A Site for Photographers by Photographers

Featured Equipment Deals

Latest Equipment Articles

Triggertrap Mobile Review Read More

Triggertrap Mobile Review

Triggertrap is a great alternative to a camera remote that will turn your smartphone into a sophisticated shutter release. Read more about its many triggering modes!

Latest Learning Articles

Portrait Photography: Fixes and Tips in Lightroom (Video Tutorial) Read More

Portrait Photography: Fixes and Tips in Lightroom (Video Tutorial)

This video tutorial teaches you how to use the tools in Lightroom to enhance a portrait while also ensuring your subject still looks natural.


Converting Canon FD to Nikon AIS?

Michael Tobias , Jul 20, 2003; 01:33 p.m.

Although I'm sure this will elicit a few arguements to switch to Canon, let me first say my camera bag is filled entirely with Nikon already, and it would be a somewhat (cough) expensive and time consuming endevor to switch all my equipment to Canon. I have 2 F3HPs and a N90s, as well as a myriad of lenses, flashes and accesories to go with. So my question is this. I have been recently looking at getting a 400mm f2.8 and the issue is one of price. The least expensive 400/2.8 I have ever found in Nikon AIS is slightly upwards of $2000, while I can pick up a Canon FD mount of the same lens for $1200. Now $800 (or more) is not small change for me, so it would make sense to buy the other lens if I could use it on my Nikon bodies, and it doesn't seem worth it to buy another body just for that one lens (a 400/2.8 is pretty hefty to begin with). So my question is, where or how can you convert these lenses from FD to AIS? Now before the ensuing "you can't do it" answers, I know you can because every now and again I run across a FD lens that has in fact been converted to AIS (usually it's the flourite 300/2.8) and have actually seen them myself. If you would like I can direct you to some links showing this equipment. If anyone could point me in the right direction or help me in finding out how this is done, I would be very appreciative. Thanks.

Mike

Responses

Kelly Flanigan , Jul 20, 2003; 02:07 p.m.

In the "old days" Marty Forscher in NYC did alot of oddball conversions for pros....Looks like you need a todays equivalent. Century Precision optics in North Hollywood did some custom work for me decades ago; some oddball adapters for movie camera lenses. They do good work

M. Hayward , Jul 20, 2003; 04:19 p.m.

What about buying a cheap Canon FD body? My guess is that you could get one for under $200 and still net a $600 savings. I wouls also speculate that the lens mount conversion would approach $200 so that would be a wash.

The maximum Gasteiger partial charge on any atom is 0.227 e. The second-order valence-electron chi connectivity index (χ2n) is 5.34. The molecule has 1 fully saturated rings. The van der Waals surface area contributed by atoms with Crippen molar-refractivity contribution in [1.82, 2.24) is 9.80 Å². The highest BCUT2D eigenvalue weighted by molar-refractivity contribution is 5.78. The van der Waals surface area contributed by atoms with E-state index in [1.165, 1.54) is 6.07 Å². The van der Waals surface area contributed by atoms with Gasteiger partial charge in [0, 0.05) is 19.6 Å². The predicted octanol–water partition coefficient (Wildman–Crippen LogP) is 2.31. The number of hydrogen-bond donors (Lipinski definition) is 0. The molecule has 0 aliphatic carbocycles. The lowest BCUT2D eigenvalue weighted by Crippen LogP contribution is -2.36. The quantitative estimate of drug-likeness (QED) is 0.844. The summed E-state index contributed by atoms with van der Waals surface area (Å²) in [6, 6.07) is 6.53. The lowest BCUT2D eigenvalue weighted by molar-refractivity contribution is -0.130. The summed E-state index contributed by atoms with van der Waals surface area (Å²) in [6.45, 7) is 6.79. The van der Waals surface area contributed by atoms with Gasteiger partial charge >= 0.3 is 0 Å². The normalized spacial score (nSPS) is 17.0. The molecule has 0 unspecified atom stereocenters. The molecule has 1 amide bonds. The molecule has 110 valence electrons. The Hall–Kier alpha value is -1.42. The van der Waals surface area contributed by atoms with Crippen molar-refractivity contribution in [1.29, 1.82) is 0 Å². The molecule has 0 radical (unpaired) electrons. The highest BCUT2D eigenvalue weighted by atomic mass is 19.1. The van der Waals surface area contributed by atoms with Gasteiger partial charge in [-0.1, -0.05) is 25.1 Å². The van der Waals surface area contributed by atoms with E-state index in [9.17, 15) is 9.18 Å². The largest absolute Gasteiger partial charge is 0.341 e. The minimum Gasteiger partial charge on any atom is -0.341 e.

Andrew Hall , Jul 20, 2003; 05:37 p.m.

There ARE optical adapters (e.g. by Kenko available in Japan) but they are in effect mild teleconverters in order to preserve infinity focus.

Like Hayward said, a used FD body is a much easier solution(and probably cheaper too.)

Douglas Green , Jul 20, 2003; 07:27 p.m.

Face the facts. By far the cheapest solution would be to get a 2nd hand Canon FD body and dedicate it to that lens. I'd recommend either an A-1, AE-1 or AT-1 if you DON'T need a motor drive, and a T-90 if you do. The non-motorized solutions would cost you under $200. A T-90 body in nice shape would cost you around $350.

Kelly Flanigan , Jul 21, 2003; 02:10 a.m.

Getting another body is a good solution; bodies are cheap; everyone is going digital :) <BR><BR>

Kelly Flanigan , Jul 21, 2003; 02:49 a.m.

Michael; there are numerous EOS adapters; one allows olde FD lenses; on newer EOS bodies; these are usually just all manual affairs. This means you could use an EOS body; and the older super tele FD lens. Ebay and other places have them

Ron Chappel , Jul 21, 2003; 07:19 a.m.

The simple solution is to buy an FD body but the lens conversion may be a very good alternative.You are in luck with the longer FD lens as they have room behind the rear elements to change things-short FD lenses make it impossible as the rear element would touch the reflex mirror.I have tried several FD lenses for conversion potential but never went ahead because they were not great ones(i did go ahead with a good konica telezoom to eos conversion). <br>The conversion you want to do is quite easy structurally but the problem with FD lens conversions tends to be aperture ring which usually has to be redesigned .Just get a quote for conversion before you buy the lens.

Back to top

Notify me of Responses